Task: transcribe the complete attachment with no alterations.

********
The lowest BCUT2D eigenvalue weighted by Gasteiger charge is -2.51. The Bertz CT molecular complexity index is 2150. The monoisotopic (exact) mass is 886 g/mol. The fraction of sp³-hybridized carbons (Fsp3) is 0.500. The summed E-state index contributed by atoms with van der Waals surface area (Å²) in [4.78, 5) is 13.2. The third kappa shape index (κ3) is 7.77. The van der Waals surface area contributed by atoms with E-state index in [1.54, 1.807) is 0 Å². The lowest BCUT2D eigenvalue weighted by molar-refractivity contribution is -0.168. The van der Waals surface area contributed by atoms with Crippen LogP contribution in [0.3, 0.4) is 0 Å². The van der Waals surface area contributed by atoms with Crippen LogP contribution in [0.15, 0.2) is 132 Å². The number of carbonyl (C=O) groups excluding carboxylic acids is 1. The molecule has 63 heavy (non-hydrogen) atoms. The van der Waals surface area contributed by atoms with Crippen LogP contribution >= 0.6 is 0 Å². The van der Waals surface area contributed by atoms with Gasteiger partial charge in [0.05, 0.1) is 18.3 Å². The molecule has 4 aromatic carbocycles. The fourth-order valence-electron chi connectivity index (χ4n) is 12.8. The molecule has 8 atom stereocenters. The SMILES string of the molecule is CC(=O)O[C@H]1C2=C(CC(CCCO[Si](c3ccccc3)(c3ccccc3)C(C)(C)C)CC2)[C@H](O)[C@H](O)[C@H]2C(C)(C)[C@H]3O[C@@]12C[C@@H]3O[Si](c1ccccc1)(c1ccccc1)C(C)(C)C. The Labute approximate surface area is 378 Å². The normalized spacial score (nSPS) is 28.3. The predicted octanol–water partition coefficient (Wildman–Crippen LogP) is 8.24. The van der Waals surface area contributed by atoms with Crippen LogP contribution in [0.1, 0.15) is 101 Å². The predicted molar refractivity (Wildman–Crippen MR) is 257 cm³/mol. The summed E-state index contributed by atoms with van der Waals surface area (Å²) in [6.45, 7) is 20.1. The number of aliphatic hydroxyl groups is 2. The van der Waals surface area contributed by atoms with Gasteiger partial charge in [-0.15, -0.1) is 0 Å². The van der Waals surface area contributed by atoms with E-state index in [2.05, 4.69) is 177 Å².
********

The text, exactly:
The lowest BCUT2D eigenvalue weighted by Gasteiger charge is -2.51. The Bertz CT molecular complexity index is 2150. The monoisotopic (exact) mass is 886 g/mol. The fraction of sp³-hybridized carbons (Fsp3) is 0.500. The summed E-state index contributed by atoms with van der Waals surface area (Å²) in [4.78, 5) is 13.2. The third kappa shape index (κ3) is 7.77. The van der Waals surface area contributed by atoms with E-state index in [1.54, 1.807) is 0 Å². The lowest BCUT2D eigenvalue weighted by molar-refractivity contribution is -0.168. The van der Waals surface area contributed by atoms with Crippen LogP contribution in [0.3, 0.4) is 0 Å². The van der Waals surface area contributed by atoms with Crippen LogP contribution in [0.15, 0.2) is 132 Å². The number of carbonyl (C=O) groups excluding carboxylic acids is 1. The molecule has 63 heavy (non-hydrogen) atoms. The van der Waals surface area contributed by atoms with Crippen LogP contribution >= 0.6 is 0 Å². The van der Waals surface area contributed by atoms with Gasteiger partial charge in [0.05, 0.1) is 18.3 Å². The molecule has 4 aromatic carbocycles. The fourth-order valence-electron chi connectivity index (χ4n) is 12.8. The molecule has 8 atom stereocenters. The SMILES string of the molecule is CC(=O)O[C@H]1C2=C(CC(CCCO[Si](c3ccccc3)(c3ccccc3)C(C)(C)C)CC2)[C@H](O)[C@H](O)[C@H]2C(C)(C)[C@H]3O[C@@]12C[C@@H]3O[Si](c1ccccc1)(c1ccccc1)C(C)(C)C. The Labute approximate surface area is 378 Å². The normalized spacial score (nSPS) is 28.3. The predicted octanol–water partition coefficient (Wildman–Crippen LogP) is 8.24. The van der Waals surface area contributed by atoms with Crippen LogP contribution in [0.1, 0.15) is 101 Å². The predicted molar refractivity (Wildman–Crippen MR) is 257 cm³/mol. The summed E-state index contributed by atoms with van der Waals surface area (Å²) in [6.45, 7) is 20.1. The number of aliphatic hydroxyl groups is 2. The van der Waals surface area contributed by atoms with Gasteiger partial charge in [-0.15, -0.1) is 0 Å². The van der Waals surface area contributed by atoms with E-state index in [2.05, 4.69) is 177 Å².